Looking at the world around them, dance majors find inspiration to bring their time as University students to a close. “All the same except for Today” showcases the choreography of Susan Kellerman, Melissa Mallinson, Elizabeth Riga, Kirsten Seacor and Janna Van Hoven.

In a ritualistic piece, Susan Kellerman takes the Jewish burial tradition of family members digging and putting dirt on the grave. “Everything, All of the Time, in Its Right Place” looks at performing that ritual with tension and happiness. The group section of the work is about acknowledging the spiritual presence in life and using it to find comfort.

Her choreography, a blend of modern, jazz and hip-hop, will be performed to works by Music school student Rick Kowal. For Kellerman, her experience as a choreographer was enjoyable: “As much as you plan for it, some of the best things come out of the rehearsal time.”

“Spiritus” is a group work choreographed by Kirsten Seacor about seeing a reflection in the mirror and being surprised at what you see. The dance explores the process of finding belief and confidence in yourself.

Seacor finds her inspiration in her younger sister, Brittany. Her solo, “Song for Brittany,” looks at how Seacor has felt about the idea that she was dancing for two, herself and someone who is not as fortunate as she is in her dance ability. Seacor enjoys her ability to share her gift of performing and hopes that she is able to draw the audience to want to dance.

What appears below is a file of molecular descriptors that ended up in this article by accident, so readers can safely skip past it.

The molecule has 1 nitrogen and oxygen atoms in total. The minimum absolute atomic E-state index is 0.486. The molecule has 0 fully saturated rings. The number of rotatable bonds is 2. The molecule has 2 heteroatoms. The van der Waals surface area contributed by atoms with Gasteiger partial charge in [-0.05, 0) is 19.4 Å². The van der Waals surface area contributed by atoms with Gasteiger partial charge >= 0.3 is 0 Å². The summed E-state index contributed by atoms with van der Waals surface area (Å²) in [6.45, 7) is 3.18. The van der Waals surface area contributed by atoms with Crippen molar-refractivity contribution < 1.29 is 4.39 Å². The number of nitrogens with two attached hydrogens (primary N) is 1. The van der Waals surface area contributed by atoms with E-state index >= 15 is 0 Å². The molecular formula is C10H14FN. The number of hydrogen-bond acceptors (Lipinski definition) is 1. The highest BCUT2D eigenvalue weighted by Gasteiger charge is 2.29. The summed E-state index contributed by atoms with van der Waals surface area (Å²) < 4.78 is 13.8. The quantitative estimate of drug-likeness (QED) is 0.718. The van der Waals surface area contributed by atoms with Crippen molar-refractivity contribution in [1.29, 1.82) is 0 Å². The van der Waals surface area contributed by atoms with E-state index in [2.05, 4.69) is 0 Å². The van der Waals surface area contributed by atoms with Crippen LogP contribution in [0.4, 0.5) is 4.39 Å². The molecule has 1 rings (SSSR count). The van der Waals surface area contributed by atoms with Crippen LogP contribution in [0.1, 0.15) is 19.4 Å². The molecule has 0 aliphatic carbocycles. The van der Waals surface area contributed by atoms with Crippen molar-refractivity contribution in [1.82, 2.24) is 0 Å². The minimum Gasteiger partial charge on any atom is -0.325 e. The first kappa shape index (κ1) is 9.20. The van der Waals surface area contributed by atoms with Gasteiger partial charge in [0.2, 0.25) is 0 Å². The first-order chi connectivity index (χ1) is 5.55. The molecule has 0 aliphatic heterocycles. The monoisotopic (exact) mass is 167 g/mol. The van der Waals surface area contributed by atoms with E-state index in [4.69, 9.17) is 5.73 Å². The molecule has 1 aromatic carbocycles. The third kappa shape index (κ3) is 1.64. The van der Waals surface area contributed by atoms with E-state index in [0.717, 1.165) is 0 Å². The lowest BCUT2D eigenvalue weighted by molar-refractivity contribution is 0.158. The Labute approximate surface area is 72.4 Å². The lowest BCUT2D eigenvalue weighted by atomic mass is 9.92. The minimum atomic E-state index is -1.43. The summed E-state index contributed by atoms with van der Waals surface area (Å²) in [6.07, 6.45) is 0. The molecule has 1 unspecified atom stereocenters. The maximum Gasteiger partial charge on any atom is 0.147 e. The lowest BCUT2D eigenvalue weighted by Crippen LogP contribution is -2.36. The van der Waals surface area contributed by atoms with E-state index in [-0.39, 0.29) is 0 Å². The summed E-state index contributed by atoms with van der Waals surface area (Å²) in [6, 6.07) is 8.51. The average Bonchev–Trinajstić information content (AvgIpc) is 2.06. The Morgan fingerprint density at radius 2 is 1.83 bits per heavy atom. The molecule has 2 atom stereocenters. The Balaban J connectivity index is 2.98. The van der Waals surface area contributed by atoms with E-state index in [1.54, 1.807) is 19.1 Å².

Melissa Mallinson watched people, how they walk down the street, how they walked through doors and how they interacted with each other in these situations.

Performed in silence, “Making Passes” creates an imaginary space where the audience is invited to question which way is in and which way is out. The space is sometimes private and sometimes public. Mallinson saw a strange forgiveness in the way people interact when they walk down the streets and bump into someone.

Janna Van Hoven”s “Souvenier d”une Jurre,” looks back to look forward. She looked at journals that she had written since the age of nine to create an environment where her dancers would portray happiness, sadness and confront the fact that they didn”t give permission for their story to be told. Van Hoven”s idea is that words don”t have to necessarily be eloquent in order to be powerful. “I like to create things without a specific intention and let the process of movement come out and see how I was feeling and what it represents,” said Van Hoven of her choreographic experience.

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